Installing baseboard and door trim is an easy peasy job to do when you have a nailer at home. There are other fabulous uses of this very convenient power tool as well that makes basic to advance home projects simpler and less time-consuming.
However, looking for the best nailer may bring you to the very commonly asked question. What is the difference between a brad nailer and a finish nailer? Because these by far, are the most common categories of nailer that are equally useful and popular. The matter lies on difference of usage with both. And that is what we will be talking about today specifically. So that by the end you know which one to pick for your certain home improvement or woodworking project.
So, What Is The Difference Between a Brad Nailer and a Finish Nailer – Explained!
Not going to lie, from first look I also thought both of the nailers are pretty identical and must serve same purpose. Yes, they do have some common usages. But there’s also stuff that a brad nailer does better than the finish nailer and vice versa. Clearing things up is that’s why very necessary.
Starting with the Brad Nailer.
The look is exactly similar to a nail gun. Except for the fact that it does not shoot nails. There are brads that this nailer basically works with. The thin nails are actually what brad refers to. An average brad nail comes with an 18-gauge feature. And that means the cross-section is barely 0.0475 inches. That’s pretty small.
For molding and trims fixing the brad nailers is known to be best option. Amateur DIYers may not have yet used this small and thin nail concept for their projects. But as you start to explore more, you’ll realize there is a lot of projects that do demand thin and small nails for it to work.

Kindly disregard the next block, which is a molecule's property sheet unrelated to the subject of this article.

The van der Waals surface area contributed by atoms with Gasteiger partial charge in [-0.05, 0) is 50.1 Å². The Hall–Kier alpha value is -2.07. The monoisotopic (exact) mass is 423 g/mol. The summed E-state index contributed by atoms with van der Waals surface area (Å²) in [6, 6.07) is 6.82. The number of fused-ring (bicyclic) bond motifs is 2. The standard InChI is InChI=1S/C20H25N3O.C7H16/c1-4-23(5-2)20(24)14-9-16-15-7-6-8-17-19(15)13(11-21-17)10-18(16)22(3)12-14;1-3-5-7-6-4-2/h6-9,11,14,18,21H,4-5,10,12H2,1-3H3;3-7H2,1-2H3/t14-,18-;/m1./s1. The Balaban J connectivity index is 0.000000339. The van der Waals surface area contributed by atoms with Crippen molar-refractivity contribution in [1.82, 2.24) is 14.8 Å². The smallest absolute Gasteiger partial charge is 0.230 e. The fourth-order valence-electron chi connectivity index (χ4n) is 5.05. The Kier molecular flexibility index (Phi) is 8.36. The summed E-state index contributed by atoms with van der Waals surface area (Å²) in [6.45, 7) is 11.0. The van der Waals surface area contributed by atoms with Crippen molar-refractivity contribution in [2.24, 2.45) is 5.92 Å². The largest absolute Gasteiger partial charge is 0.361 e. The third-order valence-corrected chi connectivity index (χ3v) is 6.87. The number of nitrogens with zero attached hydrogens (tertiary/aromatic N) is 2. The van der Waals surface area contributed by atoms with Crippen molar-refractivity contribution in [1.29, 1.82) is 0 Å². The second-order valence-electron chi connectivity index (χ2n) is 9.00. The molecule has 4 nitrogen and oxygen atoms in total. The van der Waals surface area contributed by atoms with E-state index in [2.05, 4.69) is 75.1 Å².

Extremely thin finishing is one of the many examples. When working with a trim that is pretty thin, using a regular-sized nail will possibly break it. And that’s when brads and brad nailer can save your project. Apart from this, the nailer can also be useful for carpentry finishing touches as well as woodworking ones.
Also, the hole that takes place is pretty small to ever get noticed. So, no need for filling. You can easily use this even on half-inch plywood and baseboards.
For large boards or heavy moldings, the brad nailer won’t be enough even if you use multiple brands. Also, hard to reach areas such as corners and edges are not very well to work with a brad nailer.
Here Comes the Finish Nailer.
Now apparently finish nailer also carries a somewhat similar purpose to the brad nailer. The need to use finish nailer rarely happens and usually demands a certain specific situation. It’s great to use for trim and molding, but not typically small nail demanding ones.
The strength level of finish nailer isn’t as less as brad ones. But also, it’s not as strong as a regular heavy-duty nail gun. For example, the framing nailers.
Averagely, it will house 1 to 2-1/2 inches of nails inside. Usually, these nails don’t come ahead. So that it can easily blend within the wooden surface. However, that’s also a reason why you cannot remove them very easily.